Representative Woo Won-sik, deputy floor leader of the DUP, also spoke adamantly.
“Once again, I want to say that broadcasting policies cannot go to the new ministry,” Woo said. “That is the way to protect democracy, which was protected by the DUP over the past 60 years. That is the way to protect press freedom. Although it may seem small, conceding on this will seriously infringe upon the freedom of broadcasters.”
As of now, the Korea Communications Commission is in charge of policies governing both the communication and broadcasting industries.
While the Saenuri Party supports Park’s plan to hand over the broadcasting policy oversight to the new future planning ministry, the DUP has resisted the idea, claiming it will undermine the fairness and integrity of broadcasters.
Taking into account Park’s past as a lawmaker, she could endure a long-drawn-out war at the National Assembly to push forward her plan. In 2010, she managed to accomplish government relocation to Sejong City despite fierce attacks by the then majority Lee Myung-bak faction inside the ruling party. The stalled passage of the government restructuring bills also caused a delay in Park’s appointments of Blue House senior officials under the changed organizational structure.
Park has announced that she wants to create a new office devoted to national security in the Blue House and named Kim Jang-soo, former defense minister, as its chief.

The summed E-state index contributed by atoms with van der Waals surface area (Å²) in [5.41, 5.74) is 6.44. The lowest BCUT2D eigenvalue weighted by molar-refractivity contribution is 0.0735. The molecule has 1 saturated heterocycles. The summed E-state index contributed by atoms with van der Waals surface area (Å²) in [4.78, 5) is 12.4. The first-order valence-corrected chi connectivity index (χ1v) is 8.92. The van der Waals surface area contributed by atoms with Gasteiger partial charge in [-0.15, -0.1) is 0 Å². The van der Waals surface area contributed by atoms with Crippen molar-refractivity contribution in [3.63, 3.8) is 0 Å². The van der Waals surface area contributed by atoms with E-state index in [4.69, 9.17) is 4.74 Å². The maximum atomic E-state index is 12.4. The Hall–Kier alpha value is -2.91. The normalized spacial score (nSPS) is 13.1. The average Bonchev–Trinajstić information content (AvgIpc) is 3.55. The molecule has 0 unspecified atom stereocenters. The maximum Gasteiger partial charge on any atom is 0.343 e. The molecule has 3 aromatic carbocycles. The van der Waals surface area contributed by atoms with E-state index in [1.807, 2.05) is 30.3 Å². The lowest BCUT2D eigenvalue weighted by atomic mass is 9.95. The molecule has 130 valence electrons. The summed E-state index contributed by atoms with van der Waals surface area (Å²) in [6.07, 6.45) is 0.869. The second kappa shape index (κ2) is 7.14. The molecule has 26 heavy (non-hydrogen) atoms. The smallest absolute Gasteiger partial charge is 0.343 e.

She also said she will elevate the presidential security service chief to a ministerial-level post and named Park Heung-ryul to the position. Nine senior secretaries were also to be appointed in her Blue House.
Because the changes are still pending for approval at the legislature, Park was not able to formally appoint Kim as the chief of the national security office. Kim Haing, presidential spokeswoman, said yesterday that Kim Jang-soo is still a nominee but began his work because the Blue House operation cannot remain idle. After her inauguration, Park appointed Monday her chief of staff, Huh Tae-yeol, and the head of security service Park Heung-ryul under the titles used during the Lee Myung-bak Blue House to start the operation of her presidential office.
Park also appointed all nine senior secretaries, the spokeswoman said.
The Park Blue House will have 36 secretaries, but no official announcement was made on who will serve the posts. Park, however, quietly filled some of the posts, and their names will be published in the Korea Official Gazette after the legislature approves the restructuring.
Former Saenuri lawmaker Kim Seon-dong was appointed as political affairs secretary, while Deputy Minister Joo Hyung-hwan of the Ministry of Strategy and Finance was named as the secretary for economy and finance.
Lee Jong-won, a former Chosun Ilbo journalist, was named as the secretary for public relations planning, while Baik Kee-seung, who worked as a public affairs official in Park’s presidential campaign, was named as the secretary for state affairs promotion.
Choi Sang-hwa, who worked on the preparation committee for Park’s inauguration ceremony, was named as the head of Chunchugwan, the press center of the Blue House.
Kim Dong-keuk, a personnel affairs policy maker of the public administration and security, was recruited as the secretary in charge of the Park Blue House’s personnel affairs committee.
Kim’s team will manage the human resources files of public servant candidates and support the civil affairs senior secretary’s vetting of the nominees.
By Ser Myo-ja [email@example.com]